Lumino Mobile Buses spend each year treating under 18-year-old students from schools all over Auckland and now they’re helping refugee children from Afghanistan.
Lumino has three mobile buses covering schools in Auckland. Mobile 1 covers central, central-west and central-east, Mobile 2 covers the north shore and Mobile 3 covers the rest, from central, west, north shore and rural areas. Mobile 3 began treating Afghan refugee children in December 2021, after their school schedule ended for the year and the number of refugees that have been treated so far is around 70.
Lumino Mobile Buses, Practice Manager Angelica Sanchez, who has been working for Mobile Buses for four years, said the Mobile 3 team continued working right up until Christmas 2021 to see the Afghanistan patients.
“It’s just one clinician (an oral health therapist) and one dental assistant treating the children. They’ve been doing a lot of work and working really hard,” she said.
The initiative started when Lumino was contacted by the DHB. Everything else was organised by the Ministry of Business, Innovation and Employment (MBIE).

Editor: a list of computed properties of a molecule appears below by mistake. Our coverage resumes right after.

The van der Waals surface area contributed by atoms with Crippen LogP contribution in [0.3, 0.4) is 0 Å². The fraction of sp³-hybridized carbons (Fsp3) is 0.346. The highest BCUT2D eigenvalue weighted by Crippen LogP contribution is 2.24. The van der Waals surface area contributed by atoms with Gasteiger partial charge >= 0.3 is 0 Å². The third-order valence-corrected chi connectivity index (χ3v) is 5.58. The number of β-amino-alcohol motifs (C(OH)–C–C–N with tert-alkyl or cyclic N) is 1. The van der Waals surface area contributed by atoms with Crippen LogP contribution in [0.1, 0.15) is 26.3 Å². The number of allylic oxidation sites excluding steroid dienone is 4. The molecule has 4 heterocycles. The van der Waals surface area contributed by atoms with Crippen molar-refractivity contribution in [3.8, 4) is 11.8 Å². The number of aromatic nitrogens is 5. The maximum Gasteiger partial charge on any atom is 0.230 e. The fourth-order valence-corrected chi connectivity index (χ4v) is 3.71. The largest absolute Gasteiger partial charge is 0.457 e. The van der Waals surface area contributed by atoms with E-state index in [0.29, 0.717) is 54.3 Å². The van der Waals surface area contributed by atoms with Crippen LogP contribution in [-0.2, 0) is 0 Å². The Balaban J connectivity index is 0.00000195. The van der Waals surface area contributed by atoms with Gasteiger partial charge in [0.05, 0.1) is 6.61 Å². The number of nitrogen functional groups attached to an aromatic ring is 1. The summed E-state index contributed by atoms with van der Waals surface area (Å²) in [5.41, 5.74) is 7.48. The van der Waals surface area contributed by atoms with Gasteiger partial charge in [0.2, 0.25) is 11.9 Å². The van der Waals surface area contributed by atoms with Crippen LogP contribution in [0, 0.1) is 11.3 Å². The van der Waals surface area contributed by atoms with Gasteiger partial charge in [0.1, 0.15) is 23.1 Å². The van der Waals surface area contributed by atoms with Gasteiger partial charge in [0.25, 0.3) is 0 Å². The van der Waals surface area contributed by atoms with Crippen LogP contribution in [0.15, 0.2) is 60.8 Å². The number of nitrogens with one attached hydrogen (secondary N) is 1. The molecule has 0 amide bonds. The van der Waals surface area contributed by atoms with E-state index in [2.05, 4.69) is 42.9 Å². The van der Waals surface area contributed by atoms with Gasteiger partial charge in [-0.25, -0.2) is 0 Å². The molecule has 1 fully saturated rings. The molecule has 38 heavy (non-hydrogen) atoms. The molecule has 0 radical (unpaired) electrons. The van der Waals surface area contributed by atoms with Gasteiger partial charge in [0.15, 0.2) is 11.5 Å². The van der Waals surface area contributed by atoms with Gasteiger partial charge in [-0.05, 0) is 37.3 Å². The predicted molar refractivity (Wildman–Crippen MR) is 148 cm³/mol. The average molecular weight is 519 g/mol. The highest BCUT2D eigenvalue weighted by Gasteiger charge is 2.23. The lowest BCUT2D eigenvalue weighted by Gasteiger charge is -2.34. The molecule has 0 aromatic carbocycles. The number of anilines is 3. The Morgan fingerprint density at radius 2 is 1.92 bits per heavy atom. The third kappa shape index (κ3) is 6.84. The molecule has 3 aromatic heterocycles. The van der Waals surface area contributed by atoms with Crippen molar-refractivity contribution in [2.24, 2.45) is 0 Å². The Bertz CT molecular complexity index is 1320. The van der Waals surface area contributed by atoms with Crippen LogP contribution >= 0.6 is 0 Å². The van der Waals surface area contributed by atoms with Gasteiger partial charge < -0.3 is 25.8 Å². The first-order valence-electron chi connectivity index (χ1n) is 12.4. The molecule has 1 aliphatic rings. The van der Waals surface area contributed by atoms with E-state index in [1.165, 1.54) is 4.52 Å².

The Mobile 3 team started out treating a couple of the refugee children at Lumino Auckland Central. They then went on to provide treatment to the refugees outside their hotel in the Mobile 3 bus.
Angelica noticed that the Mobile 3 team had a gap between schools so she reached out to MBIE and offered to visit the hotel at and park the bus outside so they could treat the children staying there.
“This year we arrived at the hotel on 31 March and the team has continued to work through the school holidays, which they usually have off. The refugees are staying at a hotel until they’re all set up over here.”
This is a free service for under 18-year old’s which is funded by The Ministry of Health. If further treatment is required Lumino then covers this cost.
“Ministry of Health covers the initial treatment but they don’t fund fissure sealants and single surface fillings, so Lumino is covering this free of charge for the Afghan refugee children.”
“For every patient, we do x-rays, a check-up and a clean. If they need any further treatment, we book a second appointment. Most of them have 3 or 4 appointments, for treatment such as fillings. We’re also giving them free dental packs which include toothpaste, a toothbrush, mouthwash, floss and information about brushing and flossing.”
The refugee children don’t currently speak any English, so the team has had to have an interpreter. The children’s oral health is significantly worse than children in New Zealand and Angelica also noted that the quality of the fillings they previously had done was ‘pretty bad’.
Another gap has opened up for the Mobile 3 bus later in the year so the team will aim to treat the Afghan children then as well. Angelica said the team hopes to make this happen annually.